The Costitutions of Melfi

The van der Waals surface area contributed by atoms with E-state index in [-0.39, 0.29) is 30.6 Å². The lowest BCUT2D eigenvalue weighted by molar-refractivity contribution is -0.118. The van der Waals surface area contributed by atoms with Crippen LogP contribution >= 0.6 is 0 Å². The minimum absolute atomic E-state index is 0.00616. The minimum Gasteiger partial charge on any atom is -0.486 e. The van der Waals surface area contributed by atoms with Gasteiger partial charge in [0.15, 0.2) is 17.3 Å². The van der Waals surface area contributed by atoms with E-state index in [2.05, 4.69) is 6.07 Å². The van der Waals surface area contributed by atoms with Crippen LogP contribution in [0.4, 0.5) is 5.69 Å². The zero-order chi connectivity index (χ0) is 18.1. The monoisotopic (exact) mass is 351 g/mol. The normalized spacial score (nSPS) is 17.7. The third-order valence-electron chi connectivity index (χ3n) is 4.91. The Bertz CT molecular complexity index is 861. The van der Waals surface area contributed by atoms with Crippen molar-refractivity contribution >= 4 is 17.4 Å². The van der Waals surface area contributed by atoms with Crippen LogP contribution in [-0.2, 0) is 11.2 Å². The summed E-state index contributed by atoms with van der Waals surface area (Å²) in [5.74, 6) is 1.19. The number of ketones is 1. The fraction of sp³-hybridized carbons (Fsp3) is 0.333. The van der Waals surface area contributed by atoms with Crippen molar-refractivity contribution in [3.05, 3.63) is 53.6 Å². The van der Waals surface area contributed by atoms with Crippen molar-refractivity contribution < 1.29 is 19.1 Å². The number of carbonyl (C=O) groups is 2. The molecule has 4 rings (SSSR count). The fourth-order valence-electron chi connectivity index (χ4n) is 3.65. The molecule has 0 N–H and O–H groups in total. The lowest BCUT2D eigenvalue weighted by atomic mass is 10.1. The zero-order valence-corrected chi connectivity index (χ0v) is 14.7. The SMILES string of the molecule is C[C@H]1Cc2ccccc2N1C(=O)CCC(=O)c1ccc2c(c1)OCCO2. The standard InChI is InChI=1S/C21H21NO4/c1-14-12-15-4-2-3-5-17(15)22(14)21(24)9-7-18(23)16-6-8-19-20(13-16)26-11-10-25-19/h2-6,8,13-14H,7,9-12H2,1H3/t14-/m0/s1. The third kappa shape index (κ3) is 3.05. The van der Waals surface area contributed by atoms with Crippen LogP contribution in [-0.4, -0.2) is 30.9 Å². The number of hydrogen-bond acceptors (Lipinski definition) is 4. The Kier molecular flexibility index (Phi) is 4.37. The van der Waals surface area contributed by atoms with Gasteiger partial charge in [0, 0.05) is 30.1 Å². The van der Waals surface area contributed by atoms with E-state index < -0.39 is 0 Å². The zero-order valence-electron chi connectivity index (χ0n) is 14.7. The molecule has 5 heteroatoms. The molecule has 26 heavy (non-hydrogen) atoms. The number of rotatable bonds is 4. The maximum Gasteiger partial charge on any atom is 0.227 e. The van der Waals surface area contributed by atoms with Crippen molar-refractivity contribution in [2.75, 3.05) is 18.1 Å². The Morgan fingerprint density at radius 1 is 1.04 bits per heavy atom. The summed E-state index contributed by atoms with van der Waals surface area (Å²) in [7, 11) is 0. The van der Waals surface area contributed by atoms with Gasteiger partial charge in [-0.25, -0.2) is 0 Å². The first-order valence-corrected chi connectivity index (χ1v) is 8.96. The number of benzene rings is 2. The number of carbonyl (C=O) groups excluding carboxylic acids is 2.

cost regni siciliarum Among the various testimonies of culture at the court of Frederick II, the Constitutions, which the emperor promulgated in the Bowls Hall of the castle of Melfi in August 1231, surely occupy a prominent place, as they represent the first legislation with a modern state constitutional imprinting and the largest secular legislative monument of the Middle Ages. Also called Augustali Laws, they might as well be considered the first “agreement” in the history of the state and the Church, as there is an attempt to define the border between the two supreme powers. The framers of the Augustali Laws In 40 were called to put hands on this project to unify all the laws enacted in 1220: certainly there was a great movement to the castle of the most famous personalities of the time, including the notary Pier delle Vigne, taken to court in charge of the royal Chancellery, who was the main drafter of the Constitutions. An important role was also played by Roffredo Beneventano, famous jurist of the time, the archbishop of Capua, Giacomo Amalfitano, the shadow-man of king, Berardo di Castacca, Michele Scoto, esteemed Scottish philosopher, mathematician and astrologer, and finally Ermanno di Salsa, the only German emperor brought with him by the emperor from Germany. Probably participated in the writing of the Constitutions also the father and uncle of St. Thomas Aquinas. The law of the man who abolished the divine judgment It’s a misconception that this legislation – 255 titles, divided into three books: public law, judicial law and feudal, private and criminal law – only contains rules issued by Frederick II. In fact, in the Constitutions of Melfi were kept some of the laws of the Norman kings, and in general of all predecessors, except those promulgated by his father, Henry VI. That said, it must be recognized that Frederick’s code introduced important innovations: the royal power was enlarged, so barons and cities were deprived of the rights and privileges that were granted illegally. The feuds became state property and were forbidden to be sold, in order to reduce the fragmentation of feudal organization. The clergy were subject to the ordinary courts, and they lost the prerogative to judge heretics. More generally, the administration of justice was entrusted exclusively to the state apparatus, enshrining the equality of citizens before the law and abolishing the divine judgment. Especially the Constitutions hit directly and profoundly the lives and prospects of free towns, eliminating all their autonomy. Frederick II also legislated on the ecological matters, establishing penalties for those who had polluted and regulating the cutting of forests and hunting. Among the more unpredictable laws we find those on the location and maintenance of cemeteries, and among the most curious is that forbidding clerics from becoming actors. The pillars of modern law The code had great resonance and diffusion in the kingdom, as it was translated into Greek to be better understood and applied by the majority of the people who spoke this language. It was largely kept in the south of Italy and various rules remained unchanged over the centuries. Of its inspiring principles always remained track in the legislation of the Kingdom of the Two Sicilies until the unification of Italy. Frederick II fell: he lost the Kingdom of Sicily and the imperial crown but the Constitutions of Melfi have found a place in the history of civilization and the law of nations. Source: Federico Messana, “Liber Augustalis o Costituzioni melfitane (1231)”, Copyright  ©2002 Federico Messana, from